Amid increased liquidity in Kuwait’s market, the Kuwaiti Stock Exchange rose 1.3 percent on Sunday, March 18, with trading volumes reaching the highest levels in several years. The KSE index closed at 1,459.4 points—its highest level since September. Although the index rose 8.3 percent on the year, it is still 48.5 percent down from its all-time high of November 1997.
Analysts stated that much of the trading was attributed to the Kuwait Petroleum Corp., mutual funds and other sources that led to a trading volume of $102 million—well above the $20 million average daily trading volumes of the past three years.
Investors have been focussed on selective buying of mostly “blue-chips” shares headed by the local commercial banks, a commercial facilities company, a mobile telecommunications company and others.
Increased optimism and investor confidence was also due to reports that the state-owned conglomerate Kuwait Petroleum Corp. planned to pump around $115 million into the emirate's bourse. Mutual funds have also been on the rise, increasing liquidity to the sinking market.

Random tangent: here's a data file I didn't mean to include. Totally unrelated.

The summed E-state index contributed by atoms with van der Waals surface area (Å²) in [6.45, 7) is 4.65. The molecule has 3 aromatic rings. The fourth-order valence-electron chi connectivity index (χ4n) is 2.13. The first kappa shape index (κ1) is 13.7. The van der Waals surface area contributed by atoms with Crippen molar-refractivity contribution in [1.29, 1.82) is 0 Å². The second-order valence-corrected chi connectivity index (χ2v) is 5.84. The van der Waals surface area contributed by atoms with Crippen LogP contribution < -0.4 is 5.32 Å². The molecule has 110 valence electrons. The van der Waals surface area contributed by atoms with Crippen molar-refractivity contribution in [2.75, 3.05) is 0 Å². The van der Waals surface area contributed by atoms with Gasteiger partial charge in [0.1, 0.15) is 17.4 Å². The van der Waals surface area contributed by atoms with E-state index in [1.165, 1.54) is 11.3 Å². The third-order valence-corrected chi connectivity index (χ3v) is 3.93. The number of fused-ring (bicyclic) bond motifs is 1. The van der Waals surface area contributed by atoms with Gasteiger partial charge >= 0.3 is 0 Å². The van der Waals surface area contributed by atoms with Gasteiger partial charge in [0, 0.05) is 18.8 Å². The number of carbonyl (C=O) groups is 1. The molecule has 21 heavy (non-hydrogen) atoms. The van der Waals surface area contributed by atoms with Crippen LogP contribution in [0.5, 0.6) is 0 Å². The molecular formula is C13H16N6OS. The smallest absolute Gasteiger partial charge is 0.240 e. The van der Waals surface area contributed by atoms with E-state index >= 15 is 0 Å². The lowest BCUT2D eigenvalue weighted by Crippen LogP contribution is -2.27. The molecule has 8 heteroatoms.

Last week, trading volumes surged to $55 million, rendering the bourse’s capitalization to approximately $23 billion, mainly due to the rise in prices of blue chips shares
Dealers also await the parliamentary approval on Tuesday of a foreign investment bill which opens the oil-rich emirate for foreign investors. The bill stipulates major incentives for foreign investors, including tax holidays and whole ownership of companies.
The KSE is comprised of roughly 87 companies, and has the second largest capitalization in the Arab world after Saudi Arabia's NCFEI index. — (Albawaba-MEBG)
© 2001 Mena Report (www.menareport.com)